After a few years' schooling while living at Halsetown, near St Ives, Cornwall, Irving became a clerk to a firm of East India merchants in London, but he soon gave up a commercial career for acting. On 29 September 1856 he made his first appearance at Sunderland as Gaston, Duke of Orleans, in Bulwer Lytton's play, Richelieu, billed as Henry Irving. This name he eventually assumed by royal licence. When the inexperienced Irving got stage fright and was hissed off the stage the actor Samuel Johnson was among those who supported him with practical advice. Later in life Irving gave them all regular work when he formed his own Company at the Lyceum Theatre.[8]

For 10 years, he went through an arduous training in various stock companies in Scotland and the north of England, taking more than 500 parts.

his delineations of the various characters (...) were admirably graphic, and met with repeated rounds of applause. Possesed of a fine voice, which he modulated with great taste and judgment, he was able to mark the depth or frivolity of the character he was representing with remarkable facility.[9]

He gained recognition by degrees, and in 1866 Ruth Herbert engaged him as her leading man and sometime stage director at the St. James's Theatre, London, where she first played Doricourt in The Belle's Stratagem. One piece that he directed there was W. S. Gilbert's first successful solo play, Dulcamara, or the Little Duck and the Great Quack (1866)[10] The next year he joined the company of the newly opened Queen's Theatre, where he acted with Charles Wyndham, J. L. Toole, Lionel Brough, John Clayton, Mr. and Mrs. Alfred Wigan, Ellen Terry and Nellie Farren. This was followed by short engagements at the Haymarket Theatre, Drury Lane, and the Gaiety Theatre. Finally he made his first conspicuous success as Digby Grant in James Albery's Two Roses, which was produced at the Vaudeville Theatre on 4 June 1870 and ran for a very successful 300 nights.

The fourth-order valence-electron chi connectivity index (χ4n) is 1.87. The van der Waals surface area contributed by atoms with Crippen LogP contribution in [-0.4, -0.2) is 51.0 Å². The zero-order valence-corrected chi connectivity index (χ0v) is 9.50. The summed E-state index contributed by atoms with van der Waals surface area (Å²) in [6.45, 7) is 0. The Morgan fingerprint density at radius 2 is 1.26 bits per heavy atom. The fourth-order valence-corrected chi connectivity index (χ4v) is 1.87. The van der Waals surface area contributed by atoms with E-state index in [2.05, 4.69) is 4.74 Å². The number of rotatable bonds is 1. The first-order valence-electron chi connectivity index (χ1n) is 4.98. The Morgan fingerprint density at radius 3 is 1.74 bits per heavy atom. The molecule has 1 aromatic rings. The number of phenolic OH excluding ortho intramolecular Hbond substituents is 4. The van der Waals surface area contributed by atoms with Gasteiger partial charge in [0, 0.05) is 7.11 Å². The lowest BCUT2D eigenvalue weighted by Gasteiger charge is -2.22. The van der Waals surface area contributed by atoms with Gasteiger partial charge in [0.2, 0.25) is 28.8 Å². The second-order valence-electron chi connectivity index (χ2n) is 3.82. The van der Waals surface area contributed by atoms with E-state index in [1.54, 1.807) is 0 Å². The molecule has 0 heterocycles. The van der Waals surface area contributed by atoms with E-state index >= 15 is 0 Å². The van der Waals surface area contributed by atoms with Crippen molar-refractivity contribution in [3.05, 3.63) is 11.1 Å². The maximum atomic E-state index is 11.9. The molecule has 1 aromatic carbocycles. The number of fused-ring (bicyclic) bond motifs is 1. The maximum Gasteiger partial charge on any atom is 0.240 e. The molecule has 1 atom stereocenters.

In 1871, Irving began his association with the Lyceum Theatre by an engagement under Bateman's management. The fortunes of the house were at a low ebb when the tide was turned by Irving's sudden success as Mathias in The Bells, a version of Erckmann-Chatrian's Le Juif polonais by Leopold Lewis, a property which Irving had found for himself. The play ran for 150 nights, established Irving at the forefront of the British drama, and would prove a popular vehicle for Irving for the rest of his professional life. With Bateman, Irving was seen in W. G. Wills' Charles I and Eugene Aram, in Richelieu, and in 1874 in Hamlet. The unconventionality of this last performance, during a run of 200 nights, aroused keen discussion and singled him out as the most interesting English actor of his day. In 1875, again with Bateman, he was seen as the title character in Macbeth; in 1876 as Othello, and as Philip in Alfred Lord Tennyson's Queen Mary; in 1877 in Richard III; and in The Lyons Mail. During this time he became lifelong friends with Bram Stoker, who praised him in his review of Hamlet and thereafter joined Irving as the manager for the company.